“Shared responsibility” is often used to mean greater boardroom buy-in, or in the context of behavioral change among staff, but it’s just as important in IT departments. We need developers to become more skilled in building secure products, but we also need to ensure apps in production continue running securely. Breaking down the silos between developers, operations and security teams will drive true DevSecOps practices. To get there, organizations should unify teams around a centralized platform that gives them visibility and control.
2. Bridge the Runtime Vulnerability Gap
Even organizations with a rigorous and robust security posture that adhere to the latest best practices and industry standards were challenged when Log4Shell appeared. This highlighted a gap in layered security models that needs to be filled: runtime vulnerability management. To do so, organizations need the ability to observe what’s running in production in real time and identify vulnerabilities that can affect customers.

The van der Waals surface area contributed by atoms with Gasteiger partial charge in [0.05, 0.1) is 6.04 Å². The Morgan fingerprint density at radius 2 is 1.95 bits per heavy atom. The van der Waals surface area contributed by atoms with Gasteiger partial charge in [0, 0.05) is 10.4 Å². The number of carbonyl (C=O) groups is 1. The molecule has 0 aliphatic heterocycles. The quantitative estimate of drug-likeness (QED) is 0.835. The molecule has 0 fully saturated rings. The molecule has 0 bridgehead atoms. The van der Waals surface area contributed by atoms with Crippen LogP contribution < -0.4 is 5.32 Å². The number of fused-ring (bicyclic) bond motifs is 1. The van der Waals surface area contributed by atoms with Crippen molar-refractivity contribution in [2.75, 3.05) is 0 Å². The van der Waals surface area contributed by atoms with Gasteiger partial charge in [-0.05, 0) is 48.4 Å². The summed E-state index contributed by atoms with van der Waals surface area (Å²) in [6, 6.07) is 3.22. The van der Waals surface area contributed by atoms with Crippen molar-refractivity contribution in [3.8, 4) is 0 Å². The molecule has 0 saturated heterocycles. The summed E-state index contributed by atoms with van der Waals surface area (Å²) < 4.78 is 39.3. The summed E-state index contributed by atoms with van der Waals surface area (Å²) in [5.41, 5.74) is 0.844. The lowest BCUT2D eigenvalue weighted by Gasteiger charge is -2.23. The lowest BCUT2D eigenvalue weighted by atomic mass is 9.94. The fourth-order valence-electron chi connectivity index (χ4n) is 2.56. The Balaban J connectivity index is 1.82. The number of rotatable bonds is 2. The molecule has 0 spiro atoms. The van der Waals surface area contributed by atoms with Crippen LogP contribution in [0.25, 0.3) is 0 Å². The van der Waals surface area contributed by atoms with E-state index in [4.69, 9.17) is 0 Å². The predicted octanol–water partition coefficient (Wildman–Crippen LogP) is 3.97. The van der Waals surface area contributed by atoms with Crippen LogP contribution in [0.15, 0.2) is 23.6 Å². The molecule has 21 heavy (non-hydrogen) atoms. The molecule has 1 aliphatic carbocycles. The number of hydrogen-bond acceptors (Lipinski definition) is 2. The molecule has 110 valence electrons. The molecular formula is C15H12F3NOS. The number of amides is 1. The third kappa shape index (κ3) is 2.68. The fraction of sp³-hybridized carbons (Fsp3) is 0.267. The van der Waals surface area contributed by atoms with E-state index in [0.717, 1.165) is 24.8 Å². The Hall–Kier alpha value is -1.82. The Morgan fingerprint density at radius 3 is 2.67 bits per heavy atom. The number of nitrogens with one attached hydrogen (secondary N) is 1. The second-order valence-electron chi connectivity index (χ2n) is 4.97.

This can be achieved only through the convergence of observability and security so teams have the context needed to understand how their applications map together and what their dependencies are. The intelligence this convergence generates enables teams to prioritize which software they need to patch first based on the potential impact to sensitive data and customer experience. By consolidating observability and security data in a single platform, organizations can create a single source of truth to drive true collaboration between development, operations and security teams.
3. Automate and Integrate to Take the Pressure Off